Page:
Two more volumes - each containing three tales - are released on 17 September. The films are: Lost Hearts (1973), The Treasure of Abbot Thomas (1974) and The Ash Tree (1975) - all directed by Lawrence Gordon Clark and all containing newly filmed introductions by him; The Signalman (Lawrence Gordon Clark, 1976) Stigma (Lawrence Gordon Clark, 1977) and The Ice House (Derek Lister, 1978) - with new introductions to The Signalman and Stigma by Lawrence Gordon Clark.

Comic Strip Review by Tony Hitchman
For more information on Tony Hitchman’s book Using Comic Art to Improve Speaking, Reading and Writing, please go to Amazon.

Prisoners of War

Prisoners of War

Format: DVD box set (TV series)

Release date: 16 July 2012

Distributor: Entertainment One/Arrow

Director: Gideon Raff

Writer: Gideon Raff

Original title: Hatufim

Cast: Ya&#235l Abecassis, Mili Avital, Adi Ezroni, Ishai Golan, Yoram Toledano

Israel 2009-2012

495 mins

Prisoners of War/Hatufim, the 2009 series written and directed by Gideon Raff, opens in the moment when the release of three prisoners of war is secured in tense, high-level negotiations. Seventeen years after the army reservists were taken prisoner in the midst of the Israeli-Lebanese war, the men - two alive, one nothing more than unidentifiable remains - are set free as part of a prisoner swap. During the years of their captivity, the men became icons in Israel, with their youthful faces, frozen in time, appearing on billboards and banners everywhere. But the men, brutally beaten and tortured during their imprisonment, are now shadows of their former selves.

They are reunited with their families at the airport in a perfectly executed scene, fraught with tension. Nimrod (Yoram Toledano) has a passionately loyal and devoted wife, Talya (Ya&#235l Abecassis), who spent 17 years fighting for his release, sacrificing her own life in the process. Nimrod also has a rebellious daughter who has an addiction to sleeping with older men, and a son he’s never met, who is about to be called up for military service. Uri (Ishai Golan), on the face of it, returns to nothing: his fiancée, Nurit (Mili Avital), beautiful, and demonised by the Israeli media and public for her lack of faith, gave up hope of his returning alive, married Uri’s brother and had a son. But the real mystery in Hatufim surrounds the fate of the third prisoner, Amiel, who leaves behind a distraught, grieving sister, Yael (Adi Ezroni), to try and come to terms with the death of her beloved older brother.

The men are given only a day after to spend with their families, before they are ‘debriefed’ at a special facility by Israeli intelligence agents, who believe not only that the men are hiding information about Amiel, but that they may have been ‘turned’, posing a threat to national security. Rather than being treated as victims, the men are suspects, interrogated and spied upon by their own government, even after they are allowed to finally return to their impossibly alien homes.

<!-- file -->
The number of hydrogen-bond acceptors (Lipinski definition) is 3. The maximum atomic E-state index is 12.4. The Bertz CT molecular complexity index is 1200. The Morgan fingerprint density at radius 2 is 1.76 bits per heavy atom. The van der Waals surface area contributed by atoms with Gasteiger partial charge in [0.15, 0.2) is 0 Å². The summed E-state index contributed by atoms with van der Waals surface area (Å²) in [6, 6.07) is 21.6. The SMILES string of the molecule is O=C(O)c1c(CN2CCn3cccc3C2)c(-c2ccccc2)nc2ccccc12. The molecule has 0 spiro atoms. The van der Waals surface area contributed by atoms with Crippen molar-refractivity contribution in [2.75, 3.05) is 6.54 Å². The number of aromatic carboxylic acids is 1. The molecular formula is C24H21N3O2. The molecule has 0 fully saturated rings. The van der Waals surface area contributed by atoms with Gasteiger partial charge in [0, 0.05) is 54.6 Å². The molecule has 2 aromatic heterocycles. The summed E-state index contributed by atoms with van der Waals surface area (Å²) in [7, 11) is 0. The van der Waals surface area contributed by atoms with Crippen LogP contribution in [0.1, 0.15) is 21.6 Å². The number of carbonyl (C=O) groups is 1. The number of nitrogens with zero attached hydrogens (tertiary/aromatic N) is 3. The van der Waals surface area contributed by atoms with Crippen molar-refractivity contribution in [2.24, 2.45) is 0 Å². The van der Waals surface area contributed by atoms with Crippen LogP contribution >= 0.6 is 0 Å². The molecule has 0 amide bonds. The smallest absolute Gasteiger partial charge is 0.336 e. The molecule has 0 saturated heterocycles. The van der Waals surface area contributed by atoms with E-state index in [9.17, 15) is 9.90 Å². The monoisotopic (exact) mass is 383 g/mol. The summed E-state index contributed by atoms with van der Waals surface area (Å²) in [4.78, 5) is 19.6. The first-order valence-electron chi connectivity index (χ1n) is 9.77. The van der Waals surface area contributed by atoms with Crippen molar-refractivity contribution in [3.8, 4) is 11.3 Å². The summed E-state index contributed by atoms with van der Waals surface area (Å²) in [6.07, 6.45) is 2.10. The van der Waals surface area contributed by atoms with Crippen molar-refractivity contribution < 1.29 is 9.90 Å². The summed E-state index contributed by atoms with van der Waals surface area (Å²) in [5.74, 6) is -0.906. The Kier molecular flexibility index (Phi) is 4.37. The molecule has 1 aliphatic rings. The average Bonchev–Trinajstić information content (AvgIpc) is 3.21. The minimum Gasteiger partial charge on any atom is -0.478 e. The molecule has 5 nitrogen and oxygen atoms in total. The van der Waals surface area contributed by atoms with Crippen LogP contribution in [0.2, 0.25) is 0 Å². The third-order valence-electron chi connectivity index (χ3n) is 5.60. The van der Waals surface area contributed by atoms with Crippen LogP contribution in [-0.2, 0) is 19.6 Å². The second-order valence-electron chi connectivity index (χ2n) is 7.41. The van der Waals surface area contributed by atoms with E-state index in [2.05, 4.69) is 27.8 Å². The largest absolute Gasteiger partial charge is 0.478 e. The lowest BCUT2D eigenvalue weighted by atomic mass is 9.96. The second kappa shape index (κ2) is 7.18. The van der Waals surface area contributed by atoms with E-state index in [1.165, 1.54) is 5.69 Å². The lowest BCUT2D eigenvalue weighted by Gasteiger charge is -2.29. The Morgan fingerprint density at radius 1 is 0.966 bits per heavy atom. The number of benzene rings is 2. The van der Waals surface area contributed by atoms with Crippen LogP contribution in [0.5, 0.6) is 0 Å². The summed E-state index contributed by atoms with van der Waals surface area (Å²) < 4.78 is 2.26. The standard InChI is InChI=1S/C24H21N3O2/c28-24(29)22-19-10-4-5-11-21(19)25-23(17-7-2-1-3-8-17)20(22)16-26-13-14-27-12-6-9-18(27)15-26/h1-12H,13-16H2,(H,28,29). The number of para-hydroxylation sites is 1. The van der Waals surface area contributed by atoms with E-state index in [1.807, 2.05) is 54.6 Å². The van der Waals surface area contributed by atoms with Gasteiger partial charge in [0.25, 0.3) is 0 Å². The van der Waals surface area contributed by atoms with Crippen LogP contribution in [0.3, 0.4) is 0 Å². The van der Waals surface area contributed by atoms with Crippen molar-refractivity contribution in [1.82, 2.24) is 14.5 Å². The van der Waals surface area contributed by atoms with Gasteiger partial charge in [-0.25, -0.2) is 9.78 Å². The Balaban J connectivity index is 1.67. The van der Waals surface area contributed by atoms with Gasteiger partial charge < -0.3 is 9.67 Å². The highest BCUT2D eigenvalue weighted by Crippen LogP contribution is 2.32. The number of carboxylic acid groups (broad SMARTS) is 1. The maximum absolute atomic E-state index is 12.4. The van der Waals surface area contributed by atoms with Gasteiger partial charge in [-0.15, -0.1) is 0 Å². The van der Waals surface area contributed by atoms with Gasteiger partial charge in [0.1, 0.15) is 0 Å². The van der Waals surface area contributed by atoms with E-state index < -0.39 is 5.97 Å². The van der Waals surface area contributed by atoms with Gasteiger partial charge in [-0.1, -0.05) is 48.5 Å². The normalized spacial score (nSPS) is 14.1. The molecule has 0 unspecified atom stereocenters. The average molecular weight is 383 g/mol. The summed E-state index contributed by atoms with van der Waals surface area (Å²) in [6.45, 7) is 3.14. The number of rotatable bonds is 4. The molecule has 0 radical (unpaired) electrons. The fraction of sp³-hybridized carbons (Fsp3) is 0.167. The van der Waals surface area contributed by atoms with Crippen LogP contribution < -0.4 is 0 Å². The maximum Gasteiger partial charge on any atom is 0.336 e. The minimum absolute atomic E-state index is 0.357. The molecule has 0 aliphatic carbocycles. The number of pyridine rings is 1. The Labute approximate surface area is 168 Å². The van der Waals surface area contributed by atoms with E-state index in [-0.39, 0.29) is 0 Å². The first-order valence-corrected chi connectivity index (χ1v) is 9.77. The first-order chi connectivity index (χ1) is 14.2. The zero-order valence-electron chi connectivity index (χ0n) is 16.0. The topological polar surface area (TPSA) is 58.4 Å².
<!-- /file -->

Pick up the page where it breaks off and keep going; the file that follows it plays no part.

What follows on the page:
It’s a slick, gripping series, with some terrific performances, especially by Toledano and Golan. Made while Gideon Shalit was still being held captive by Hamas, the series was also prescient, and must have been incredibly resonant when it aired in Israel. But the problem with Hatufim is the sense that Raff tried to make it mean something to too many people. The promise of a tense, political thriller contained in the first episode never quite materialises; instead, Hatufim develops into more of an emotional, sentimental drama as the prisoners, racked with complex feelings of guilt, seek to re-connect with their families. Many of the episodes contain moments that dissolve into unsettling tearjerkers. Even the storyline involving Iris, an intelligence agent who ‘befriends’ the vulnerable and damaged Uri in order to gain information, turns into something of a love story. This melodrama can sometimes seem like a distraction from the most compelling and mystery-tinged elements of the series (while it’s hard to know just what to think of the storyline involving Amiel’s ‘ghost’).

Raff does a brilliant job evoking the problems that POWs face when returning to their families after captivity; it just feels at times that Hatufim is never sure if it wants to be a domestic drama or a thriller. In the end, it’s hard to shake the feeling, after watching the final scene of the first series, that the entire 10 episodes leading to that moment are nothing more than an elaborate set-up, a teaser, to the most compelling storyline in Hatufim. It’s only then that we get a glimpse at what really happened to Amiel. Series two is promised for later this year.

Sarah Cronin